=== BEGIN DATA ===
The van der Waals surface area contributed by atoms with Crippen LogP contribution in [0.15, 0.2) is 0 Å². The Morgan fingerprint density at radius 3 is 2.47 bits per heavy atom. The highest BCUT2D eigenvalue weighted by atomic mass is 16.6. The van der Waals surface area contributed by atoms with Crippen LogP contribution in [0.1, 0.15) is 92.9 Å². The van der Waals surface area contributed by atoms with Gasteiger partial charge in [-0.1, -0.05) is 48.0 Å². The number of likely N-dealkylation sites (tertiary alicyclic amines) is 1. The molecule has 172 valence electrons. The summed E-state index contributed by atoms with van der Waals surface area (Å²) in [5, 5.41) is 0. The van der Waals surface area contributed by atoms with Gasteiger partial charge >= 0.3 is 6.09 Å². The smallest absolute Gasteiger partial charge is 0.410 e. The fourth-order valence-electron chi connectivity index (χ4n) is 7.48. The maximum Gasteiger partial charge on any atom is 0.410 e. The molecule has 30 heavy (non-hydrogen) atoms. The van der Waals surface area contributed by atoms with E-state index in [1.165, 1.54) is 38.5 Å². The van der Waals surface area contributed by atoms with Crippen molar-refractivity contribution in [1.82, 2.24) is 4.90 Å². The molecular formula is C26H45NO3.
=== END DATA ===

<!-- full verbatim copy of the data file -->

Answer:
The van der Waals surface area contributed by atoms with Crippen LogP contribution in [0.15, 0.2) is 0 Å². The Morgan fingerprint density at radius 3 is 2.47 bits per heavy atom. The highest BCUT2D eigenvalue weighted by atomic mass is 16.6. The van der Waals surface area contributed by atoms with Crippen LogP contribution in [0.1, 0.15) is 92.9 Å². The van der Waals surface area contributed by atoms with Gasteiger partial charge in [-0.1, -0.05) is 48.0 Å². The number of likely N-dealkylation sites (tertiary alicyclic amines) is 1. The molecule has 172 valence electrons. The summed E-state index contributed by atoms with van der Waals surface area (Å²) in [5, 5.41) is 0. The van der Waals surface area contributed by atoms with Gasteiger partial charge >= 0.3 is 6.09 Å². The smallest absolute Gasteiger partial charge is 0.410 e. The fourth-order valence-electron chi connectivity index (χ4n) is 7.48. The maximum Gasteiger partial charge on any atom is 0.410 e. The molecule has 30 heavy (non-hydrogen) atoms. The van der Waals surface area contributed by atoms with E-state index in [1.165, 1.54) is 38.5 Å². The van der Waals surface area contributed by atoms with Crippen molar-refractivity contribution in [1.82, 2.24) is 4.90 Å². The molecular formula is C26H45NO3.